What exactly is a court ordered mediation
7 attorney answers
Mediation is a confidential settlement process wherein two or more parties, with or without attorneys, meet with a neutral third party, the mediator, who assists the parties in reaching a mutually acceptable resolution of a dispute. The mediator is not empowered to impose a resolution on the parties, who maintain control over the process and pursue a mutually acceptable resolution with the assistance of the mediator.
Pretty much. If it's a civil case, you'll have a short intro meeting with mediator then go to your separate rooms. Then the mediator will go from room to room first discussing each sides' merits, then discussing each sides money proposals (of what they will pay or accept). At the end of the day, you'll hammer out an agreement if the mediator can help get you close together and agree. Then sign a settlement agreement enforceable in court if either side breaches. Settlement negotiations are inadmissible generally. Those are the basics.
Please Note: This Answer is provided as an educational service. It is not intended to be legal advice, a guarantee, or the creation of an attorney-client relationship.
Just about that simple.
What is the nature of the case? Divorce?
This is a general Q&A Forum for discussion purposes only. Anything read here should be considered marginal information at best. It would be foolish to make important decisions based on this information. Real-life legal decisions are important and should not be trusted to the free-flow of thoughts on the internet. If you need assistance, hire a professional who can listen to all of the facts and help you make informed decisions.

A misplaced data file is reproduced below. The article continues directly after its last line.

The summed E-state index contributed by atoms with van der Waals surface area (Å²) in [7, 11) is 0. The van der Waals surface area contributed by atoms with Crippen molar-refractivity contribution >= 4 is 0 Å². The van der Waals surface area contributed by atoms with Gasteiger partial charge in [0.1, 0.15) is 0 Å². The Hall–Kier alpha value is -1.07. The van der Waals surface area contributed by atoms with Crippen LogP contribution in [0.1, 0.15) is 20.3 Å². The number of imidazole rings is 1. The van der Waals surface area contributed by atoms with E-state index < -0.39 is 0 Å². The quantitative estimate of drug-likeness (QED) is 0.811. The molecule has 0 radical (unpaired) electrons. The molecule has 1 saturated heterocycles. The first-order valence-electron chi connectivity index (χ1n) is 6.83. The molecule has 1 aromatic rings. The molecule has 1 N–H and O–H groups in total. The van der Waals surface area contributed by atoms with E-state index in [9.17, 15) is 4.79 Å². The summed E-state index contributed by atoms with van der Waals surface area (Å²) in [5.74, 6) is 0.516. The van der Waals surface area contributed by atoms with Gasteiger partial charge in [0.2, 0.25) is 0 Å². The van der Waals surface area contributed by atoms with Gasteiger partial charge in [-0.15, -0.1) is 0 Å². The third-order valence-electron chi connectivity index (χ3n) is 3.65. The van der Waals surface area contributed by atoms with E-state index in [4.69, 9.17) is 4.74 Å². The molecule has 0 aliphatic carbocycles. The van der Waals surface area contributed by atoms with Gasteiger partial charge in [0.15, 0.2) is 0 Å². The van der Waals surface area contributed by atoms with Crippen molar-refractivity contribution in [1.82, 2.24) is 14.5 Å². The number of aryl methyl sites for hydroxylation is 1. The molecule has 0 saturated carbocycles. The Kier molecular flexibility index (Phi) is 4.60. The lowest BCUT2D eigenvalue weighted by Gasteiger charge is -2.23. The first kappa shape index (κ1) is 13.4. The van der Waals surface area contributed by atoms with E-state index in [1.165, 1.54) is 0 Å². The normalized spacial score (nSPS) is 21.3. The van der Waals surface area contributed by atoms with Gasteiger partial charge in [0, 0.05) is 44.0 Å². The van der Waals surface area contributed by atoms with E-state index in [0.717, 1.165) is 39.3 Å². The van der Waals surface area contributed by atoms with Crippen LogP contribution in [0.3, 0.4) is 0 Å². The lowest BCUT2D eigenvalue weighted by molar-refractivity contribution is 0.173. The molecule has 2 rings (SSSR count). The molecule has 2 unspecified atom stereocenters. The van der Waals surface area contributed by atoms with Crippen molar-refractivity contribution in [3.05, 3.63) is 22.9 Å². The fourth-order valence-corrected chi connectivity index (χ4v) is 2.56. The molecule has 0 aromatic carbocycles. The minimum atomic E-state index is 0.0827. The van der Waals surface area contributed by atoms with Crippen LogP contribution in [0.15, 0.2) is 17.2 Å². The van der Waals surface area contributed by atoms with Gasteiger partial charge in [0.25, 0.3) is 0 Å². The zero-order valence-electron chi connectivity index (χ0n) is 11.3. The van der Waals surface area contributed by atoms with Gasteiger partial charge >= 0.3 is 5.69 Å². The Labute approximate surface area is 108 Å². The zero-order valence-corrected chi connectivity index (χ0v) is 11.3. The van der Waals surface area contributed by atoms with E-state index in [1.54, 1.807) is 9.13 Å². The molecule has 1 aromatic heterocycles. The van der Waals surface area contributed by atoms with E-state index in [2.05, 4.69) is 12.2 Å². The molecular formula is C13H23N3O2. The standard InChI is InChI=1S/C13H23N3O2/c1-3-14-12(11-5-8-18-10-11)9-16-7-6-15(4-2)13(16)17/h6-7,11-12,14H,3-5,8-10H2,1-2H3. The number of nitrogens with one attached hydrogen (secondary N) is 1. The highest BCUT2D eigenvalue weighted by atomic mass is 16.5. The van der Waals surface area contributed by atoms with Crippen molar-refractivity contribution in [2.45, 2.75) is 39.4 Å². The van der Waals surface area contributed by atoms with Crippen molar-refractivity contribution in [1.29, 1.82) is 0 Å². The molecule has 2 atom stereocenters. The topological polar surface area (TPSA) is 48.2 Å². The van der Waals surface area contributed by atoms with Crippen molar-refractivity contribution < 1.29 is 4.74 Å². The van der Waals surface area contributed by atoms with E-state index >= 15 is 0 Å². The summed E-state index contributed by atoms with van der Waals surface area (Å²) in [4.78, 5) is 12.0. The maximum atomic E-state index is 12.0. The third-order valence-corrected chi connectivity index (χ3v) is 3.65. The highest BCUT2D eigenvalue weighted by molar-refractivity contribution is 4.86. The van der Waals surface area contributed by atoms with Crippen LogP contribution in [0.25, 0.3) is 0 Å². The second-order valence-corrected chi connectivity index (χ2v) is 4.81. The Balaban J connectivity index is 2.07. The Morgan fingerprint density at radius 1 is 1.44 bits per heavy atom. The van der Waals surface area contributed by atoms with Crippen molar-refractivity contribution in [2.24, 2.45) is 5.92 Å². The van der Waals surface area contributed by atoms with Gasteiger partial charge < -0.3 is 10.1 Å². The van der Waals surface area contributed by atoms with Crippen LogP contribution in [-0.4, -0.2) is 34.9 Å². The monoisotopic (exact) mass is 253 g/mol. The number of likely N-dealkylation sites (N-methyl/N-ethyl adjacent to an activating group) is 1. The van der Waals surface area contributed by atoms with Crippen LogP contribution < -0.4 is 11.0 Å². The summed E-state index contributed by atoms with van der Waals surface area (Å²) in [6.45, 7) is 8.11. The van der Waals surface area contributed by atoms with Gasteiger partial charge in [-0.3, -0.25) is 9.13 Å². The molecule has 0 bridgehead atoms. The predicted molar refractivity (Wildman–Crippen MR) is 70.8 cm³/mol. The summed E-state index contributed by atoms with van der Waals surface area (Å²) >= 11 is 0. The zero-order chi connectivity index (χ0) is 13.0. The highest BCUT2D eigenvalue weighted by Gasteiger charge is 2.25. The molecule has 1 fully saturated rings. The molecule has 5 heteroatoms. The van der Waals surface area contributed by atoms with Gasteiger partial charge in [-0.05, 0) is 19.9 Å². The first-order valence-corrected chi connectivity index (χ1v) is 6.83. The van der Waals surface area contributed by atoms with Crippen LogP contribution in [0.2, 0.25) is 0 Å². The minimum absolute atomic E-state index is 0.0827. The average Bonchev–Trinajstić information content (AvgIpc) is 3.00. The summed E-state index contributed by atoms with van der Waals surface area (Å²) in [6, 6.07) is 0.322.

A mediator is a neutral person who helps both parties come to agreement. On the other hand, a lawyer represents the interests of one party. You can use the services of either or both. When mediation is court-ordered, the court requires that the parties make an attempt at reaching agreement through mediation. The attempt is not always successful. If you have a fairly amicable relationship with the other party, mediation is often the preferred route as you can reach a decision that will work best for both of you, often at a substantially lower cost. If you have an adversarial relationship, mediation may not work as well. Another option is for each party to be represented by an attorney in mediation.
A response to a question posted on Avvo is not intended to create an attorney-client relationship. It is informational only.
The key to your understanding is "discussing. In order for you to attend in mediation in good faith you should either make an offer to settle the issues or respond to an offer made to you. Simply appearing does not get it.
Any statements made by the attorney are not legal advice and the attorney-client relationship is not formed by any exchanges on Avvo. Further information may be received by contacting the attorney by email or phone.